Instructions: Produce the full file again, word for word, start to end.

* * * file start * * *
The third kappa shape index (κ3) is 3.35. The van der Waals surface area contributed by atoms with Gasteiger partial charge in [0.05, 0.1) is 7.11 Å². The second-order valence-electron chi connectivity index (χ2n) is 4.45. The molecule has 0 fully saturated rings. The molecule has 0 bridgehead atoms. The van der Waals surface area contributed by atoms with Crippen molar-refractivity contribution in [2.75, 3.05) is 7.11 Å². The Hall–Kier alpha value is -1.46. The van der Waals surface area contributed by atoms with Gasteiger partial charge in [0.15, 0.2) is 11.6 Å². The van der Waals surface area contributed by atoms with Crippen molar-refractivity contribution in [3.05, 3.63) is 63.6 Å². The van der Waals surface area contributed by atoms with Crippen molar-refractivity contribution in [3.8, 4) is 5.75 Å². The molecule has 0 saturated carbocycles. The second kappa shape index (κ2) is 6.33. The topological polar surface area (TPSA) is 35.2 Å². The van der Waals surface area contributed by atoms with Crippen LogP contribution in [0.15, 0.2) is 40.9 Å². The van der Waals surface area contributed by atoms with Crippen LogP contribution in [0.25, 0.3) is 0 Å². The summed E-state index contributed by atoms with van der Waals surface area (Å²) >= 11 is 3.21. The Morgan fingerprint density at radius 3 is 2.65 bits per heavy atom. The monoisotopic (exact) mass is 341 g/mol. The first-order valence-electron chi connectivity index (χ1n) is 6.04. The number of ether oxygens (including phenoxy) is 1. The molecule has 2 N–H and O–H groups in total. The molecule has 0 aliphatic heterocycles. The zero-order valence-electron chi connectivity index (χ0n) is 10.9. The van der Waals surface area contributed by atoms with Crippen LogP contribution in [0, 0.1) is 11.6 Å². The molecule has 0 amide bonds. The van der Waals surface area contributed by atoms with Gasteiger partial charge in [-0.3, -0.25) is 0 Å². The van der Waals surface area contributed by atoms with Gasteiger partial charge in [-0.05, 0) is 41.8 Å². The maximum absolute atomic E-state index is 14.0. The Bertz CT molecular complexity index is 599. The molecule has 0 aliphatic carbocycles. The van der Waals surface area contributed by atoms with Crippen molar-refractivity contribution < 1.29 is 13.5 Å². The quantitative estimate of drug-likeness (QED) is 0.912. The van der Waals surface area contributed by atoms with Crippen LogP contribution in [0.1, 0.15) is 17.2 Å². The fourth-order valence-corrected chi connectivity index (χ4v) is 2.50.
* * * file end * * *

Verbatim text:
The third kappa shape index (κ3) is 3.35. The van der Waals surface area contributed by atoms with Gasteiger partial charge in [0.05, 0.1) is 7.11 Å². The second-order valence-electron chi connectivity index (χ2n) is 4.45. The molecule has 0 fully saturated rings. The molecule has 0 bridgehead atoms. The van der Waals surface area contributed by atoms with Crippen molar-refractivity contribution in [2.75, 3.05) is 7.11 Å². The Hall–Kier alpha value is -1.46. The van der Waals surface area contributed by atoms with Gasteiger partial charge in [0.15, 0.2) is 11.6 Å². The van der Waals surface area contributed by atoms with Crippen molar-refractivity contribution in [3.05, 3.63) is 63.6 Å². The van der Waals surface area contributed by atoms with Crippen molar-refractivity contribution in [3.8, 4) is 5.75 Å². The molecule has 0 saturated carbocycles. The second kappa shape index (κ2) is 6.33. The topological polar surface area (TPSA) is 35.2 Å². The van der Waals surface area contributed by atoms with Crippen LogP contribution in [0.15, 0.2) is 40.9 Å². The van der Waals surface area contributed by atoms with Crippen LogP contribution in [0.25, 0.3) is 0 Å². The summed E-state index contributed by atoms with van der Waals surface area (Å²) >= 11 is 3.21. The Morgan fingerprint density at radius 3 is 2.65 bits per heavy atom. The monoisotopic (exact) mass is 341 g/mol. The first-order valence-electron chi connectivity index (χ1n) is 6.04. The number of ether oxygens (including phenoxy) is 1. The molecule has 2 N–H and O–H groups in total. The molecule has 0 aliphatic heterocycles. The zero-order valence-electron chi connectivity index (χ0n) is 10.9. The van der Waals surface area contributed by atoms with Crippen LogP contribution in [0, 0.1) is 11.6 Å². The molecule has 0 amide bonds. The van der Waals surface area contributed by atoms with Gasteiger partial charge in [-0.3, -0.25) is 0 Å². The van der Waals surface area contributed by atoms with Gasteiger partial charge in [-0.05, 0) is 41.8 Å². The maximum absolute atomic E-state index is 14.0. The Bertz CT molecular complexity index is 599. The molecule has 0 aliphatic carbocycles. The van der Waals surface area contributed by atoms with Crippen molar-refractivity contribution < 1.29 is 13.5 Å². The quantitative estimate of drug-likeness (QED) is 0.912. The van der Waals surface area contributed by atoms with Crippen LogP contribution in [0.1, 0.15) is 17.2 Å². The fourth-order valence-corrected chi connectivity index (χ4v) is 2.50.